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Branded biscuits, chocolates, juices preferred gifting options this year; Parle ramps up production

The consumers are also not too eager to loosen their purse strings in the current economic environment, as many have taken pay-cuts or even lost their jobs. Indians are also opting for home-made Diwali goodies and this has also resulted in a spike in demand for sugar, ghee and maida

twitter-logoAjita Shashidhar | November 5, 2020 | Updated 21:31 IST
Branded biscuits, chocolates, juices preferred gifting options this year; Parle ramps up production
Image source: Parleproducts.com

Come Diwali, neighbourhood kirana stores across the country overflow with gift hampers of dry fruits, mithais and home-made chocolates. These hampers are put together by the store owner himself and it helps him garner almost 20-25 per cent of his yearly revenue. Not just local residents but also the nearby cloth shops or the white goods dealers are more than happy about buying these hampers to gift their loyal clientele. The kirana store owner invests 30-60 per cent of his working capital on these assortments, which give him a handsome 30-40 per cent margin.

Diwali this year may not be lacklustre for the kirana stores, but it certainly won't be as lucrative as it has been all these years. Most of them have not invested in creating gift hampers and have instead opted for branded products. Dry fruits and mithais have given way to branded biscuits, chocolates and juices, which means that the kirana retailers would have to take a hit in margins. "Branded gift hampers will not give margins of over 10-12 per cent and this will have an impact on their profits," explains Prem Kumar, Founder and CEO of retail tech company, Snapbizz. The reason why the kirana store owners are lapping up branded gift options is due to the average consumer's skepticism towards unbranded products. The hygiene concerns created by the coronavirus pandemic has forced consumers to opt for trustworthy brands.

The consumers are also not too eager to loosen their purse strings in the current economic environment, as many have taken pay-cuts or even lost their jobs. "A gift pack of biscuits or chocolates is available at Rs 100-200, while even a small pack of dry-fruits could cost Rs 400-500, therefore, there are more takers for the former. Kirana merchants don't want to take the risk of investing in dry fruits or mithais as they are not able to forecast the demand," says Kumar. Indian consumers are also opting for home-made Diwali goodies and this has also resulted in a spike in demand for sugar, ghee and maida.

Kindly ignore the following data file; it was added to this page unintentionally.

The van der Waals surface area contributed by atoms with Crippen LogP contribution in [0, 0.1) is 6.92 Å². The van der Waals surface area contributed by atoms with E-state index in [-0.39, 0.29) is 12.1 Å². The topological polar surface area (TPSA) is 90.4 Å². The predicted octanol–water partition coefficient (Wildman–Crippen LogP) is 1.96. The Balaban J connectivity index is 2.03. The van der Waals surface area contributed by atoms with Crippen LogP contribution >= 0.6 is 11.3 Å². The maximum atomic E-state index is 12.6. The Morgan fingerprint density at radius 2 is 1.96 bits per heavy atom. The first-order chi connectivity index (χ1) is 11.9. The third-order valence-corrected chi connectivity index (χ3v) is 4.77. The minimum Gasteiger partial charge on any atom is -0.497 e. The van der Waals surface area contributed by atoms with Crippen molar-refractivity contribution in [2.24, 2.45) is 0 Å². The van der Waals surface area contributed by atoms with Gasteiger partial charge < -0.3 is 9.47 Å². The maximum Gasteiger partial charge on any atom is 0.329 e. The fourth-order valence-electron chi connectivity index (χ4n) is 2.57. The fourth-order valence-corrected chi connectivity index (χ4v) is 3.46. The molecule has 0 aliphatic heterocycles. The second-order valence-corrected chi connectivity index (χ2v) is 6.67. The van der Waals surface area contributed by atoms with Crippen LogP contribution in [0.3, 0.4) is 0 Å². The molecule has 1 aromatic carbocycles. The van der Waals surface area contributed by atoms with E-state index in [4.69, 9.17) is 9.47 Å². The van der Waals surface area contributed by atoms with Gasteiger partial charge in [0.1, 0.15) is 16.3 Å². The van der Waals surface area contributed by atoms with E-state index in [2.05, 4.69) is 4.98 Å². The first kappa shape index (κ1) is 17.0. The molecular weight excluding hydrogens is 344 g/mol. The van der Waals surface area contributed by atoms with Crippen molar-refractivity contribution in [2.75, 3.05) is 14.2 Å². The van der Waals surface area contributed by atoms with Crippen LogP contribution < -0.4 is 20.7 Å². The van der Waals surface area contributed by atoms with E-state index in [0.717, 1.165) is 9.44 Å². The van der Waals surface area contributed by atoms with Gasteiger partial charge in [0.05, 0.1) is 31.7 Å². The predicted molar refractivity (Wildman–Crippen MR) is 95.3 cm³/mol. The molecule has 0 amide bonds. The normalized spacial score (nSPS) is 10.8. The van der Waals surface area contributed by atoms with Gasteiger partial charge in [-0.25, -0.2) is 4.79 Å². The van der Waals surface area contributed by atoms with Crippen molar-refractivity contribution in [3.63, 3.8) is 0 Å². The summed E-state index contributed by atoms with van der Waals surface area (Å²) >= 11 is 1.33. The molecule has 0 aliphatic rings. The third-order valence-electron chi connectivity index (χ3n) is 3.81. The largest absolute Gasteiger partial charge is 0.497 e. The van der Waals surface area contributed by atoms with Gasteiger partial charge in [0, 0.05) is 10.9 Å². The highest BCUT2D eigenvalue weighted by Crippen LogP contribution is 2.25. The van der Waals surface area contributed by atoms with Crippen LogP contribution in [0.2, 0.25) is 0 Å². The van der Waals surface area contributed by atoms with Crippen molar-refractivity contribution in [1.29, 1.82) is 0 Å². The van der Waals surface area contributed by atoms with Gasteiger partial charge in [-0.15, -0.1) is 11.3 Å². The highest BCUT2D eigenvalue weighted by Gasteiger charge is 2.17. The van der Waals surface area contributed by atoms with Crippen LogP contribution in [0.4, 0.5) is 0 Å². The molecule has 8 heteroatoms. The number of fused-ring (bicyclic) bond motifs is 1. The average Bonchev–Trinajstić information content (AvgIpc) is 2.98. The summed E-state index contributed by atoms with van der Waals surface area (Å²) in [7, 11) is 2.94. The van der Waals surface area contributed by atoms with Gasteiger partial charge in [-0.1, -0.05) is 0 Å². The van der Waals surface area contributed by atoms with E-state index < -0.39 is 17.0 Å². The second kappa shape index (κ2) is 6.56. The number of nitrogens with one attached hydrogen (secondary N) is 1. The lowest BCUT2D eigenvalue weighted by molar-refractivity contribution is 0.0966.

Samarth Agarwal, Co-Founder, MaxWholesale, a cash and carry retail chain, says that there has been a 30 per cent jump in sales in branded chocolates, biscuits and juices. "Consumers prefers buying brands and that too the established ones. The demand for Dabur, Britannia, Cadbury, Bikano and Haldiram products are particularly high." Agarwal says that lot of the branded players were actually not prepared for this surge in demand. Mayank Shah, Category Head, Parle Products admits that the surge in demand for biscuit gift packs came as a surprise. "The gift pack demand has seen a 25 per cent growth over last year. Biscuits are more daily consumption items therefore we hadn't anticipated this kind of demand." The biscuit major has had to ramp up its production by 25 per cent in order to meet demand.

On the other hand, ITC has launched gift packs of its most premium offering, Dark Fantasy at an affordable price point of Rs 120. "There is a likely reduction of gifting ticket size this year which makes biscuits even more attractive as a category. We at Sunfeast are maximising the opportunity this year and are seeing encouraging results," points out Ali Harris Shere, COO (Biscuits and Cakes), ITC.

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